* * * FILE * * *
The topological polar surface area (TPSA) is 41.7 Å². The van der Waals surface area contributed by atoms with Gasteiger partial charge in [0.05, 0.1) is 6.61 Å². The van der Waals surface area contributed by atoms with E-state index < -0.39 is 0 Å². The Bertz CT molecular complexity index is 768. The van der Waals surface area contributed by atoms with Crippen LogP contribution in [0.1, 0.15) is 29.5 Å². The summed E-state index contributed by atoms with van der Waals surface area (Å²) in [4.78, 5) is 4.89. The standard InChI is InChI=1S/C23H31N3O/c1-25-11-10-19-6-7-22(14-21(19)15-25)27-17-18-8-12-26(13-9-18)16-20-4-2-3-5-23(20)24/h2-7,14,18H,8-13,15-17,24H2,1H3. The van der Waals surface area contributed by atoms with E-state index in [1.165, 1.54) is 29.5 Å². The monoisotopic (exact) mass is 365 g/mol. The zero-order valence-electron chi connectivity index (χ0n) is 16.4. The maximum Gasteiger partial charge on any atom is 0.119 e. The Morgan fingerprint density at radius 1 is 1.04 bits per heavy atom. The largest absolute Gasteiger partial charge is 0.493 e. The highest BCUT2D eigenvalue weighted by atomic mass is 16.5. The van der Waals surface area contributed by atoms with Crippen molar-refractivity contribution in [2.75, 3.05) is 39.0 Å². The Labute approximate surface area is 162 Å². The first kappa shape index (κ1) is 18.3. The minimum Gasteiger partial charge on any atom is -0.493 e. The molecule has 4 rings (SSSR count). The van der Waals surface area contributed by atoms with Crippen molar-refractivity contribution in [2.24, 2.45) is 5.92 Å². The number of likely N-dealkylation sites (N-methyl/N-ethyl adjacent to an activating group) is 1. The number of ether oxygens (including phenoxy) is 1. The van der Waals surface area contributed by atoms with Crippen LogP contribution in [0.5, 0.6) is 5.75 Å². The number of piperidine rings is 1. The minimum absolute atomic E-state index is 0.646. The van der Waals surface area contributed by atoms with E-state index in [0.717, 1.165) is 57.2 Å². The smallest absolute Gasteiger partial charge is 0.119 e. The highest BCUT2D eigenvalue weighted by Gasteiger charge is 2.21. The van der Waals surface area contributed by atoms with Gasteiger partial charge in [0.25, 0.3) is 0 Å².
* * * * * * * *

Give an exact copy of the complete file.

The topological polar surface area (TPSA) is 41.7 Å². The van der Waals surface area contributed by atoms with Gasteiger partial charge in [0.05, 0.1) is 6.61 Å². The van der Waals surface area contributed by atoms with E-state index < -0.39 is 0 Å². The Bertz CT molecular complexity index is 768. The van der Waals surface area contributed by atoms with Crippen LogP contribution in [0.1, 0.15) is 29.5 Å². The summed E-state index contributed by atoms with van der Waals surface area (Å²) in [4.78, 5) is 4.89. The standard InChI is InChI=1S/C23H31N3O/c1-25-11-10-19-6-7-22(14-21(19)15-25)27-17-18-8-12-26(13-9-18)16-20-4-2-3-5-23(20)24/h2-7,14,18H,8-13,15-17,24H2,1H3. The van der Waals surface area contributed by atoms with E-state index in [1.165, 1.54) is 29.5 Å². The monoisotopic (exact) mass is 365 g/mol. The zero-order valence-electron chi connectivity index (χ0n) is 16.4. The maximum Gasteiger partial charge on any atom is 0.119 e. The Morgan fingerprint density at radius 1 is 1.04 bits per heavy atom. The largest absolute Gasteiger partial charge is 0.493 e. The highest BCUT2D eigenvalue weighted by atomic mass is 16.5. The van der Waals surface area contributed by atoms with Crippen molar-refractivity contribution in [2.75, 3.05) is 39.0 Å². The Labute approximate surface area is 162 Å². The first kappa shape index (κ1) is 18.3. The minimum Gasteiger partial charge on any atom is -0.493 e. The molecule has 4 rings (SSSR count). The van der Waals surface area contributed by atoms with Crippen molar-refractivity contribution in [2.24, 2.45) is 5.92 Å². The number of likely N-dealkylation sites (N-methyl/N-ethyl adjacent to an activating group) is 1. The number of ether oxygens (including phenoxy) is 1. The van der Waals surface area contributed by atoms with Crippen LogP contribution in [0.5, 0.6) is 5.75 Å². The number of piperidine rings is 1. The minimum absolute atomic E-state index is 0.646. The van der Waals surface area contributed by atoms with E-state index in [0.717, 1.165) is 57.2 Å². The smallest absolute Gasteiger partial charge is 0.119 e. The highest BCUT2D eigenvalue weighted by Gasteiger charge is 2.21. The van der Waals surface area contributed by atoms with Gasteiger partial charge in [0.25, 0.3) is 0 Å².